When it’s nice out in Seattle–and the partly true joke is that doesn’t happen too often–David and I love going to the Ballard neighborhood north of downtown. It’s a lovely area with lots of great restaurants, breweries, and all kinds of activities: a couple of rock climbing gyms, a board gaming store and restaurant, and the Hiram M. Chittenden Locks, also known as the Ballard Locks.
Locks are really cool. Basically, you’ve got two bodies of water at different levels–in this case, Lake Washington and Lake Union (freshwater) and the Puget Sound (saltwater). The lakes are higher. To make a navigable corridor for boats to pass through, as well as preventing saltwater from mixing into the lakes, you put a “lock” in between them.
As you can see in the above screen capture (thanks, Google Maps!), there’s a dam between the two bodies of water–lake on the right, sound on the left. Then you have these doors that open between the two. Boats enter through one side of those corridors, you open one gate or the other to raise or lower the water level, and then the boats go out the other end.
On a nice day, the locks are full of boats coming and going between the lakes and the sound. It’s really cool to watch the boats tie up to the sides of the corridor, or in some cases to each other, and then watch them rise and fall with the water level.
Pro tip: For free, less crowded parking, aim for Commodore Park. Ballard, like much of Seattle, has very little street parking available. The parking lot on the other side of the locks, while larger, is a paid lot except on Sundays and is typically very crowded.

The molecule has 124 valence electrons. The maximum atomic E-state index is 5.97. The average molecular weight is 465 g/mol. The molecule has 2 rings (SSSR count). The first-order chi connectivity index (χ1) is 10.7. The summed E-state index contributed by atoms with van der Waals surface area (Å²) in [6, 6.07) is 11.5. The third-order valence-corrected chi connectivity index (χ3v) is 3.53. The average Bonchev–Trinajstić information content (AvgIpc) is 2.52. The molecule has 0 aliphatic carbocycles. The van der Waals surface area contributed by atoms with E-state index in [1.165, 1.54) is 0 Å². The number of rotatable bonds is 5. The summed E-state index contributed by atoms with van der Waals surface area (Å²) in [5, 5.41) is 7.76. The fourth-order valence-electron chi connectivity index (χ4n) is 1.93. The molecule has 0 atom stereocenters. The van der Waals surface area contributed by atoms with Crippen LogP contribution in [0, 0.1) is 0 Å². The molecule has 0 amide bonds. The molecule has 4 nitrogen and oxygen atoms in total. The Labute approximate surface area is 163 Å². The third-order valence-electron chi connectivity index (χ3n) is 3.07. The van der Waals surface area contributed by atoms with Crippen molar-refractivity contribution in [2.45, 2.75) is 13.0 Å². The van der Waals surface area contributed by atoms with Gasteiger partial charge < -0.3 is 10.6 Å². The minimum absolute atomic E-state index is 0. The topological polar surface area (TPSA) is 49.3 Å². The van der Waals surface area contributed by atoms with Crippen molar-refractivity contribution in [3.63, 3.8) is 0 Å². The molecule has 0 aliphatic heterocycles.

The fish ladder
Another cool thing about these particular locks is the fish ladder. You may have heard that salmon is huge in the Pacific Northwest. Every year, five different species of salmon return to Seattle’s freshwater lakes to spawn. The young salmon, or smolt, then make the journey back out to the sea.
The fish ladder helps the salmon navigate the lock. It’s exactly what it sounds like: a series of rising levels of water from the sound leading up to the lake (in the above photo, the fish ladder is on the side of the dam closest to Commodore Way). Salmon can smell the fresh water coming from the fish ladder so they head that way, swimming and jumping up the different levels (called weirs) until they reach the top.
There’s an underground viewing chamber to watch the salmon make their way through. August and September are the best times… you can see at least three different species of salmon.
It’s so cool to see an instance of how humans have put their stamp in the world without harming the natural life around them. On a day in Ballard, we like to hang out in the sun and watch the boats come through the lock, then head over to the fish ladder and try to spot fish jumping up and over each weir.
Sometimes there are seals around the locks, and herons, and in one particularly unusual instance, a gray whale. In the summer, the locks are full of boats and the on-property botanical gardens are full of flowers, Canada geese, and squirrels. There are even outdoor concerts every weekend. All of this for free!
Afterwards, we might visit our favorite dive bar, The Sloop, for their amazing mini corndogs and 33-ounce beers (or, in my case, ciders). Or we might head over to Cafe Mox for games and food. Either way, there’s plenty to enjoy in Ballard, and whether it’s your first time visiting Seattle or you’re a local wanting a fun, relaxing experience, I highly recommend the locks.